Call It A Waterfront Property – Reframing In Action


The term reframing is a communication technique which has origins in family systems therapy and the work of Virginia Satir. Milton H. Erickson has been associated with reframing and it also forms an important part of Neuro-linguistic programming.

Our frame of reference or lens through which we view things or situations is used when we infer meaning. If any part of that frame is changed (hence ‘reframing’), then the meaning that is inferred may change.

A Practical example is to say ‘Let’s look at it another way.’ Our choice of language can therefore change the meaning of the situation or scene. I guess some people will call this ‘spin’ in public Relations work. By selecting and ignore aspects of words, actions and frame, we can emphasise or downplay various elements.

Thus, for example, you can reframe:

  • A problem as an opportunity
  • A weakness as a strength
  • An impossibility as a distant possibility
  • A situation as an accident. Example – ‘He hit her’ to ‘He accidentally hit her’

An interesting example is the word Crisis which in Mandarin has two meanings – Disaster and Opportunity. Thus a crisis has two sides to the coin. It can either be a disaster or an opportunity to rectify and do things better next time.

Anthony Robbins wrote, "A signal has meaning only in the frame or context in which we perceive it." For example, if a person is resting in bed and hears his bedroom door open, that exact same noise will have two totally different meanings to him and evoke drastically different reactions depending on whether (1) he is alone in a locked house, or (2) he had previously invited his friend over and left the back door to his house unlocked.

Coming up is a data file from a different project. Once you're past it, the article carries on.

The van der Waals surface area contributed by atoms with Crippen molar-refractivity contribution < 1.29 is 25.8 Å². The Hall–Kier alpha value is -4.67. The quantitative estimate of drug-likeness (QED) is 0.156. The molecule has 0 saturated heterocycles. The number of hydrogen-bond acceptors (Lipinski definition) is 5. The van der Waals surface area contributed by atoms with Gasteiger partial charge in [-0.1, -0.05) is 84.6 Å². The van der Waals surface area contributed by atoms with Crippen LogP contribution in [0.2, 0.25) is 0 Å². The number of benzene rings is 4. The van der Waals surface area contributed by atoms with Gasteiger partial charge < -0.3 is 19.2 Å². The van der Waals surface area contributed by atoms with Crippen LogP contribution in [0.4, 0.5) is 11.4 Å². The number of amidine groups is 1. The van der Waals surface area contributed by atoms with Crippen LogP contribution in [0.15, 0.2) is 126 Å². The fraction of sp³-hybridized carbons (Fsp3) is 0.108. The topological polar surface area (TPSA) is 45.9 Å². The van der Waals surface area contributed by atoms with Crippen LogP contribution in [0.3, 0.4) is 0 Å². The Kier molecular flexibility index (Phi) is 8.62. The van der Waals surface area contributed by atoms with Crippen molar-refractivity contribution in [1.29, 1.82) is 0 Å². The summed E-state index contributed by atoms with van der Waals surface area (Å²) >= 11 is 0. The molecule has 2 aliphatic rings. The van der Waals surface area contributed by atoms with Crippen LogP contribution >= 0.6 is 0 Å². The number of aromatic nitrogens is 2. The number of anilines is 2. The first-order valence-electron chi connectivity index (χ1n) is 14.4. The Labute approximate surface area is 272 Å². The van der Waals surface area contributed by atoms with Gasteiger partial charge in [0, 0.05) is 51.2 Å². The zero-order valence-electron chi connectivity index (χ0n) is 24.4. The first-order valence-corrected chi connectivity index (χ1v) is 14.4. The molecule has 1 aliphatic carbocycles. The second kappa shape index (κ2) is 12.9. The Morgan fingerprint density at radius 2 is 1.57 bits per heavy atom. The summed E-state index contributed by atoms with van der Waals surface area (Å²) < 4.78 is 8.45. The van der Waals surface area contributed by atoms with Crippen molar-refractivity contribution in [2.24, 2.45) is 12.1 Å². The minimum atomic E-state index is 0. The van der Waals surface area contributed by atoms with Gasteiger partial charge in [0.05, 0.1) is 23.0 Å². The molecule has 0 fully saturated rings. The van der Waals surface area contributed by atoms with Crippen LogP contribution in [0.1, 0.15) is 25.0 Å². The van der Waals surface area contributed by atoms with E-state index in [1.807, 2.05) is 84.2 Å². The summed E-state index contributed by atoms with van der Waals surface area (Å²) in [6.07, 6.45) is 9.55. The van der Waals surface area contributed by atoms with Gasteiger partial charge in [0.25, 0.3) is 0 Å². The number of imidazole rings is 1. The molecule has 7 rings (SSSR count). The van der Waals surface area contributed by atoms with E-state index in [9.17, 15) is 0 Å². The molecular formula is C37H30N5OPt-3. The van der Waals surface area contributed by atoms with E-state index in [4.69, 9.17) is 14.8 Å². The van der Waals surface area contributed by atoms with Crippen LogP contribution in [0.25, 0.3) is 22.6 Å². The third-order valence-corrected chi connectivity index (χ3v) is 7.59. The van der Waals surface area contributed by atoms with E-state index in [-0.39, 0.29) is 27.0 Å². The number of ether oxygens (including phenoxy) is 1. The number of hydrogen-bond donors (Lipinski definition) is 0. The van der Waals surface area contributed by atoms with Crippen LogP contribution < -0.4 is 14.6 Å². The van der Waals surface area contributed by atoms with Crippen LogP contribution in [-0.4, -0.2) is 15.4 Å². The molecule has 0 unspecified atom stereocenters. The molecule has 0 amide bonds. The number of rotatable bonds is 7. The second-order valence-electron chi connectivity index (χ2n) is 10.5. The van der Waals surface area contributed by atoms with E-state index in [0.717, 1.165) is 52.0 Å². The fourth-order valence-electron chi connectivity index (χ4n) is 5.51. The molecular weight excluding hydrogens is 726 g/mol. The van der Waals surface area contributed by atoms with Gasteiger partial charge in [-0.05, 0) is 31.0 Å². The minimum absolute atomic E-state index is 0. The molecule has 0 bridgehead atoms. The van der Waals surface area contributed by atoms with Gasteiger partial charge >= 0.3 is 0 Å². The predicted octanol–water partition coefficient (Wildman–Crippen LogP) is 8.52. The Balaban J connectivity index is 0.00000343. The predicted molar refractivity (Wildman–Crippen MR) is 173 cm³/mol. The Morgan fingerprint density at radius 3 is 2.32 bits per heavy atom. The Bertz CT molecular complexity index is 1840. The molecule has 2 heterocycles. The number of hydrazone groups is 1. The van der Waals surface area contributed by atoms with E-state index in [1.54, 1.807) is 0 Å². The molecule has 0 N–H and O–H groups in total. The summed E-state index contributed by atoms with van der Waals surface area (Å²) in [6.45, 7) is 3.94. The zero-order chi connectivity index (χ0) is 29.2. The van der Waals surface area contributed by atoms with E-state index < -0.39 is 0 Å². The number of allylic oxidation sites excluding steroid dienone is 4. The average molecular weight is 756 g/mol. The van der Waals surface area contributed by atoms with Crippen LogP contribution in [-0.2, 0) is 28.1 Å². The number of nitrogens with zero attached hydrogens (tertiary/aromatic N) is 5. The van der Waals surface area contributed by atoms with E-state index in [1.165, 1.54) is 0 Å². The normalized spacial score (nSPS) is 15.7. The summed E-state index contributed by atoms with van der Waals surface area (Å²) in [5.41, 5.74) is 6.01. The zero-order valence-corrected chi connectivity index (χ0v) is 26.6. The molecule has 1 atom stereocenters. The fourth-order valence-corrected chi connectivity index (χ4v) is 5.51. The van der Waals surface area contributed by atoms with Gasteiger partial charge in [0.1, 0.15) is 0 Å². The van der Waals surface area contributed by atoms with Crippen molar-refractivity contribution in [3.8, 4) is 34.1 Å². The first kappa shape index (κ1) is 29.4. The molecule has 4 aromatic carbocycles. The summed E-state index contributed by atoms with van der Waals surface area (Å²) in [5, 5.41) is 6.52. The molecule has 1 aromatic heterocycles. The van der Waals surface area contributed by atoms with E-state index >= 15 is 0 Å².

According to Anthony Robbins: ‘If we perceive something as a liability, that’s the message we deliver to our brain. Then the brain produces states that make it a reality. If we change our frame of reference by looking at the same situation from a different point of view, we can change the way we respond in life. We can change our representation or perception about anything and in a moment change our states and behaviours. This is what reframing is all about’.

Reframing has its advantages. Especially in organizational behaviour work like problem solving and decision-making. By changing frames we can help clients to view situations and problems through different lenses, which could result in unexpected breakthroughs.

On the other hand, it can also result in mistrust and a negative reputation as the following example suggests.

The senior estate agent to novice: ‘Remember to be creative. For instance, if you have a house with a big birdbath on the front lawn, never describe it as a house with a big birdbath on the front lawn.

Call it a waterfront property.’

Bottom Line; Use reframing with care. People ain’t stupid!

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